As a newcomer to the series, Mario Strikers: Battle League is a game that surprises me. Its priorities are not what I suspected, and maybe not what anybody would’ve thought was coming. It’s probably absurd of me to approach this football game and be startled by the emphasis on football, but… well, surely that’s odd from a Mario game! This is the franchise that treated medicine as an excuse to play Tetris, that turned Formula One into rollercoaster-paintball and mutated golf into some kind of weird egg-and-spoon race. So yeah, the fact that the Mario football game mainly feels like football is peculiar to me. Is that odd?
Pitch it to me again
But let’s not get ahead of ourselves. Mario Strikers: Battle League starts with a fairly in-depth tutorial explaining all of its footballiest mechanics, and they’re respectably deep. There are multiple kinds of passes, stamina mechanics, several varieties of tackle and a nice little rhythmic element wherein timing your passes and strikes perfectly gives them some extra oomph.
That was the bulk of the tutorial… followed by a brief, perfunctory handwave about items and the cinematic Hyper Strikes that filled the advertising material, as if to say “oh, and there’s also some kooky Mario stuff in there if that’s your thing I guess”. This very much set the tone of the experience, which was a distinct sense that I’d come into Mario Strikers expecting something from it that it wasn’t willing to provide.
Red flags and yellow cards
Honestly, Mario Strikers: Battle League is a slightly thin experience overall. No story campaign, only 10 playable characters, six items (including the completely broken Mario Invincibility Star, which might as well equate to a free goal), and a bunch of other odd design choices that feel hollow enough to leave an empty echo when you tap them.
For example, actually keeping track of the ball is often frustrating amid the constant chaos of color, with no UI element to highlight it – an issue that gets worse when you switch to handheld mode. The goalkeepers are always completely AI-controlled (because it’s not like you’d want to have any actual input in your final line of defense), so scoring often feels less about skill than the game rolling dice for the keeper’s reflexes. There’s gear to customize your players’ stats, but considering these hats and gloves just shuffle the numbers around, there’s no need to boost Luigi’s raw power when you could skip past it all and just pick a preset heavyweight like Bowser or Wario instead. And there are multiple single-player tournaments hard-coded in, but even now I’m not sure what the difference between most of them was, or if the game was just presenting me with different trophies for doing the same thing over and over.
The one that really threw me is that there’s a cool feature that allows you to choose and customize your half of the Stadium around the pitch – Bowser’s Castle, Mushroom Kingdom, etc – and watch it fuse together with your opponent’s choice. That’s a cool idea, and in fact, the first thing that happens every time a match begins is the grand, dramatic merging of these two landscapes…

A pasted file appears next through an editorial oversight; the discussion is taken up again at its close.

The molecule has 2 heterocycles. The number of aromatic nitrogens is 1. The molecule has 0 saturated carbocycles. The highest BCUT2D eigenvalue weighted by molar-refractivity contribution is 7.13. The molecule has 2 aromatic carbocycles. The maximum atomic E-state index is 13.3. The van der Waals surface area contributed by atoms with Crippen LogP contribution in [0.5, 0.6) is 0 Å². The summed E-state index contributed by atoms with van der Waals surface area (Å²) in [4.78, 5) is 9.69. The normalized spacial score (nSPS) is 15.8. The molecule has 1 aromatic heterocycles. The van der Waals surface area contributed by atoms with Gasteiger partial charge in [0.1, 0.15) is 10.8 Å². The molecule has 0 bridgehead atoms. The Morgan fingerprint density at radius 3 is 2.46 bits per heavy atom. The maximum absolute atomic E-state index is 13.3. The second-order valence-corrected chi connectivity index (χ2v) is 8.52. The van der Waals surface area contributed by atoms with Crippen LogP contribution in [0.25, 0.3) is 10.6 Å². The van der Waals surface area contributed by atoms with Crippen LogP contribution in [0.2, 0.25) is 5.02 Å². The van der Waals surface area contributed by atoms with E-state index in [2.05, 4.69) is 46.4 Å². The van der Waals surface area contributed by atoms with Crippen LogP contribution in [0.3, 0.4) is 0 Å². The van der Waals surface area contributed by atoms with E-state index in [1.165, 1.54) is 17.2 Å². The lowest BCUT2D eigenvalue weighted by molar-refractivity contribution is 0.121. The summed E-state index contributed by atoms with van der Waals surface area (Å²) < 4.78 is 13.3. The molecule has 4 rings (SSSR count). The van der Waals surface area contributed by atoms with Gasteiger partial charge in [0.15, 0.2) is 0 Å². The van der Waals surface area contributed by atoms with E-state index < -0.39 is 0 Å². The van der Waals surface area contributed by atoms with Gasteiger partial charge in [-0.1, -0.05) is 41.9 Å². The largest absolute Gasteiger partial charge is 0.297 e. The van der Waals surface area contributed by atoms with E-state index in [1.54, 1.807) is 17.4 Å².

But it doesn’t do anything! The game mechanics don’t change, it doesn’t alter how you play, and 95% of the time you can’t even see the Stadium you’ve chosen because you’re looking solely at the pitch via a top-down perspective. I kept checking through the tutorials and in-game guide, convinced I’d missed some essential element about this or the other gameplay elements that seemed to be lacking substance. If I was missing something, I never found it.
It’s a fundamental shift in design philosophies that feels at odds with its madcap, excitable tone. In sibling games like Mario Kart and Smash Bros, the zany, arcadey elements are the whole point, the twist on the formula that brings them to life and makes them memorable. But in Mario Strikers, it’s the opposite – the footballing is central, and the Mario elements limply hang off it like party streamers off Jürgen Klopp’s spectacles.
Bend it like Bob-omb
All of which is not to say there’s nothing fun about Battle League. In certain moments the meatier football mechanics come together with some energy, and there’s always something satisfying about the one-two-three ricochet of passing the ball between players, finally leading to a weighty kick that coils in the air around the goalie’s reaching fingers and stretches the net behind him.
I also really liked the animations, at least until they started repeating themselves. They’re colourful, dynamic, full of personality and excess, and have a flourish that gives the characters energy and identity. When Rosalina does a Hyper Strike, the ball orbits around the moon before coming back to her for the follow-up kick, frozen in crystalline ice. When Donkey Kong wins a game, he swings about the field on jungle vines, whooping and dancing. When Peach sees the enemy team score, it’s charming watching her take deep breaths and try to cool her temper before she does something to disgrace the monarchy.
I just really wish that joie de vivre had carried over to the gameplay of Mario Strikers, which at its core is an average football arcade game with a few Nintendo-brand bells and whistles resting on it. I guess I had fun at times, but I suspect deep down that if I’d paid full retail price for it, I would’ve come away feeling a lot less charitable about the whole thing. Maybe snatch it up when it’s discounted and you’re looking for a household party game – otherwise, all but the most fervent football fanatics can probably skip this one.
Reviewed on Nintendo Switch OLED with a code provided by the publisher.
2.5 out of 5
Mario Strikers: Battle League
Though occasionally likable and basically inoffensive, Mario Strikers: Battle League struggles to build on its ideas and ends up feeling pretty undercooked as an experience.